I felt nervous and yet confident as mountains two-stepped past the stage of my open car windows. They came and went and came and went and the highway rolled on endlessly in front of me like a ribbon spool unraveling. I had an American flag bandana fixed in a curt knot at my throat and a bag of sunflower seats clenched between my jean clad thighs with the corner sloppily torn off. Periodically, I dipped two finger tips into the bag and scooped out couplings of seeds, loosely hurling them into my mouth and cracking them open between my teeth from behind my salt creased lips. My hiking boots were carelessly tossed in the back seat, heavy with potential. I’d been driving for about two hours and it was just nearly eleven am. The air streaming in through my open windows felt cool and good.
After driving for so many hours I was relieved to pull off the highway in search of Berry Hollow Road where the trail ahead supposedly lay. I got turned around a few times, driving up and down hair pin roads until I found it. The sign was tucked away behind a closed down ranger station. I turned down the road and the hair pin turns appeared again, this time climbing ever steeper. After about ten minutes I approached a gravel parking lot, pulled into a make-shift parking spot and turned off the car. It was quiet. Fumbling around for my backpack and sustenance items I’d purchased at the gas station, my adrenaline began simmering like fizzy water. I fished some peanut butter crackers and goods alike out of a plastic bag and stuffed them into my back pack. I also had my heavy SLR camera for good measure. I’d never hiked a bush-whacked trail before so I didn’t really have an idea of what to expect. I got out of the car and stretched my legs, polished off the sugary residue left in my dented Redbull can and locked my car doors. I always make sure to place my car key in the top zippered pocket in my backpack for fear that it will one day topple out, lost forever in a muss of dry leaves and I will be trapped on mountain peak, become absorbed by the forest, living out the rest of my days as a modern female Bigfoot. I turned my cellphone on airplane mode to conserve battery, plugged in my headphones and started walking.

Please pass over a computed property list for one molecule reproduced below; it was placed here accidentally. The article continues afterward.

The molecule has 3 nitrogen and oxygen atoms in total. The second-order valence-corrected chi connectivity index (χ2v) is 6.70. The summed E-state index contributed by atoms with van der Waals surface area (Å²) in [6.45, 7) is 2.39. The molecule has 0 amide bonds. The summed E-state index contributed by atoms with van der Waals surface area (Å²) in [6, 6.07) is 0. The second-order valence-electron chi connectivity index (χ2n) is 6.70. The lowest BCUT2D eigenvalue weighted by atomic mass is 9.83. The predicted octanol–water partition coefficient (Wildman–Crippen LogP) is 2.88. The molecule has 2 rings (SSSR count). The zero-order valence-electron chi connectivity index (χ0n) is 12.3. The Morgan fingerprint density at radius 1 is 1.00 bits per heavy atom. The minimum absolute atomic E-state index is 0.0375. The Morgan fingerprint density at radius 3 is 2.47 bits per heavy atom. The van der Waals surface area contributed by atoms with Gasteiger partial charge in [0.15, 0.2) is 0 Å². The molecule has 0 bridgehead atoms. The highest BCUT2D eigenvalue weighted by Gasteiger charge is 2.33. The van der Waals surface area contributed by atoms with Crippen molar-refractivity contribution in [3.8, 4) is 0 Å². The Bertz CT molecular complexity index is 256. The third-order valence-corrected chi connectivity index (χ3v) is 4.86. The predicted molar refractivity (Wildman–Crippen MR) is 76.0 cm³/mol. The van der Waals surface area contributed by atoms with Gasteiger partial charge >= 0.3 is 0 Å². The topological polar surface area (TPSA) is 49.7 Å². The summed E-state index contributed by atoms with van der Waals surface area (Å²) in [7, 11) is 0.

The trailhead itself was also hard to find. It wasn’t marked very well, as a bushwhacked trail is not a trail that is kept, cleaned, or routed by the national park department. There was an orange zip tie hanging from a pine branch and a worn footpath indicating that people had often stepped into the woods from where the grass and weeds remained fatigued. I’d done my research so I knew that this would flag the trailhead, but, had I not happened upon that bit of information, I probably would have missed it. This did not put me at ease. If something were to happen to me that would mean that there would probably be a decent amount of guesswork as where the hell I Houdinied off to.
The trail immediately began descending down on a steep rocky slope. The trail was so steep that I had to hold on to branches tightly or let my body tip forward so that my bodyweight would carry me forward to drop my hands and then land from tree to tree so that I wouldn’t slide down the uneven silty surface of the earth.